Author: Jodi Picoult
Format: Book - Library
From Goodreads: Edward Warren,
twenty-four, has been living in Thailand for five years, a prodigal son
who left his family after an irreparable fight with his father, Luke.
But he gets a frantic phone call: His dad lies comatose, gravely injured
in the same accident that has also injured his younger sister Cara.
With her father’s chances for recovery dwindling, Cara wants to wait
for a miracle. But Edward wants to terminate life support and donate
his father’s organs. Is he motivated by altruism, or revenge? And to
what lengths will his sister go to stop him from making an irrevocable
Lone Wolf explores the notion of family, and the love,
protection and strength it’s meant to offer. But what if the hope that
should sustain it, is the very thing that pulls it apart?
What I thought: Jodi Picoult is one of those authors I can't seem to stop reading, even though in recent years I have not been highly impressed with her books. (Look out for tomorrow's post about some issues I have with her mother characters) I have got to the point where I no longer buy her books, but I still borrow them from the library and when I heard there was a new one out, I put it on my request list immediately. What she is good for is making you think about unusual situations and a read that is quick and moves along at a good pace. Now that I approach them this way, I'm not as disappointed as I have been in recent years.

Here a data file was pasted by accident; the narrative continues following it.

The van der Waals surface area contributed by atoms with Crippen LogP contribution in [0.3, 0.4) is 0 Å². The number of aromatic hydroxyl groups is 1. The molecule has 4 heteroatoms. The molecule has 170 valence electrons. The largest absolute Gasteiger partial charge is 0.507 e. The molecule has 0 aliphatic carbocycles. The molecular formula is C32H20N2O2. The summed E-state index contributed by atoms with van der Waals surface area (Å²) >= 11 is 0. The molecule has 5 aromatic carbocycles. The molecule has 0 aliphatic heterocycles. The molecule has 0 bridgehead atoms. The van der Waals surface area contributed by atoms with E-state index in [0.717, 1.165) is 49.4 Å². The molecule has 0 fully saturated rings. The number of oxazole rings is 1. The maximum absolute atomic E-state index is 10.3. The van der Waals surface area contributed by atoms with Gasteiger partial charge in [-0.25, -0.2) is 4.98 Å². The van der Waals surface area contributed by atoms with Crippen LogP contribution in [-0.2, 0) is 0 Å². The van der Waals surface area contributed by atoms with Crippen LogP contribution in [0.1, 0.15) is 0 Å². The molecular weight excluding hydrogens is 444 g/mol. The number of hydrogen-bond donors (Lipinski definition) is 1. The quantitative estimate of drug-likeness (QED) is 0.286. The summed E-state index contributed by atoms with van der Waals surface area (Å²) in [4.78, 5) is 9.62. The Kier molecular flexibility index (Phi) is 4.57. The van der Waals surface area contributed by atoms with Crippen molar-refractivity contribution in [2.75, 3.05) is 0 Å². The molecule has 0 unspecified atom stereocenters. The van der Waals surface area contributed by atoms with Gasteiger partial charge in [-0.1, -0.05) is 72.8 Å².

The premise of Lone Wolf is two children - one an adult, the other very close - who need to decide the fate of their father after a car accident leaves him comatosed. Both have different reasons to feel guilt, both have different views on what should happen. Add into this feelings of abandonment, a new family for their mother and secrets that have been held for too long and you have a story that keeps you guessing about everyone's motives. The story is told from multiple view points, including Luke's - the man comatosed. His chapters explain his connection to the wolves and his life researching them. I thought a lot of his interactions with wolves seemed far fetched, but then I looked into one her main sources of information Shaun Ellis, a man who has made his life study wolves and living with them.
In the end, I enjoyed the book, but I now approach Picoult books with lower expectations than I use to. Now I view them as good, easy reads that raise issues a lot of other books in this category don't. I would recommend it if you are a Picoult fan - it won't disappoint.